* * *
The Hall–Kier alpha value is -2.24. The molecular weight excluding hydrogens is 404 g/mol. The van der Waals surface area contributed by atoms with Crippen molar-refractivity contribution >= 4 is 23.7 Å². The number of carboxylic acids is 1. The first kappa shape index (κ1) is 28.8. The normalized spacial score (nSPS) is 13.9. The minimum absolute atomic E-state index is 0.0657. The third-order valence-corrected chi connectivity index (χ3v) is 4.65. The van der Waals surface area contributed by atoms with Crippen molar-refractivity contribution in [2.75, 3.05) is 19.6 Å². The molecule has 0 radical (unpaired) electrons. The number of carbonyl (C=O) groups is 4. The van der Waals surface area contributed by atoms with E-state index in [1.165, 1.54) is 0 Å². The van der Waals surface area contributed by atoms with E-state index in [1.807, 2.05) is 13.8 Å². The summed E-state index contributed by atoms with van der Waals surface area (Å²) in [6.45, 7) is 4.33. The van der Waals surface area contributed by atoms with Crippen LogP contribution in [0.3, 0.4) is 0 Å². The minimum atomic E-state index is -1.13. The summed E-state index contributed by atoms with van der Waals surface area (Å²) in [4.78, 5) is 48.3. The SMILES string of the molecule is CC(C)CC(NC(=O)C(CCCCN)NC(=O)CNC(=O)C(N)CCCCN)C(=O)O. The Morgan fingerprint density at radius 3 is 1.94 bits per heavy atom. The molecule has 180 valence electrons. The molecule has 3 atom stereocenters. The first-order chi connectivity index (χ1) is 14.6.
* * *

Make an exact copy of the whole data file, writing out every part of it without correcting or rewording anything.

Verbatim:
The Hall–Kier alpha value is -2.24. The molecular weight excluding hydrogens is 404 g/mol. The van der Waals surface area contributed by atoms with Crippen molar-refractivity contribution >= 4 is 23.7 Å². The number of carboxylic acids is 1. The first kappa shape index (κ1) is 28.8. The normalized spacial score (nSPS) is 13.9. The minimum absolute atomic E-state index is 0.0657. The third-order valence-corrected chi connectivity index (χ3v) is 4.65. The van der Waals surface area contributed by atoms with Crippen molar-refractivity contribution in [2.75, 3.05) is 19.6 Å². The molecule has 0 radical (unpaired) electrons. The number of carbonyl (C=O) groups is 4. The van der Waals surface area contributed by atoms with E-state index in [1.165, 1.54) is 0 Å². The van der Waals surface area contributed by atoms with E-state index in [1.807, 2.05) is 13.8 Å². The summed E-state index contributed by atoms with van der Waals surface area (Å²) in [6.45, 7) is 4.33. The van der Waals surface area contributed by atoms with Crippen LogP contribution in [0.3, 0.4) is 0 Å². The minimum atomic E-state index is -1.13. The summed E-state index contributed by atoms with van der Waals surface area (Å²) in [4.78, 5) is 48.3. The SMILES string of the molecule is CC(C)CC(NC(=O)C(CCCCN)NC(=O)CNC(=O)C(N)CCCCN)C(=O)O. The Morgan fingerprint density at radius 3 is 1.94 bits per heavy atom. The molecule has 180 valence electrons. The molecule has 3 atom stereocenters. The first-order chi connectivity index (χ1) is 14.6.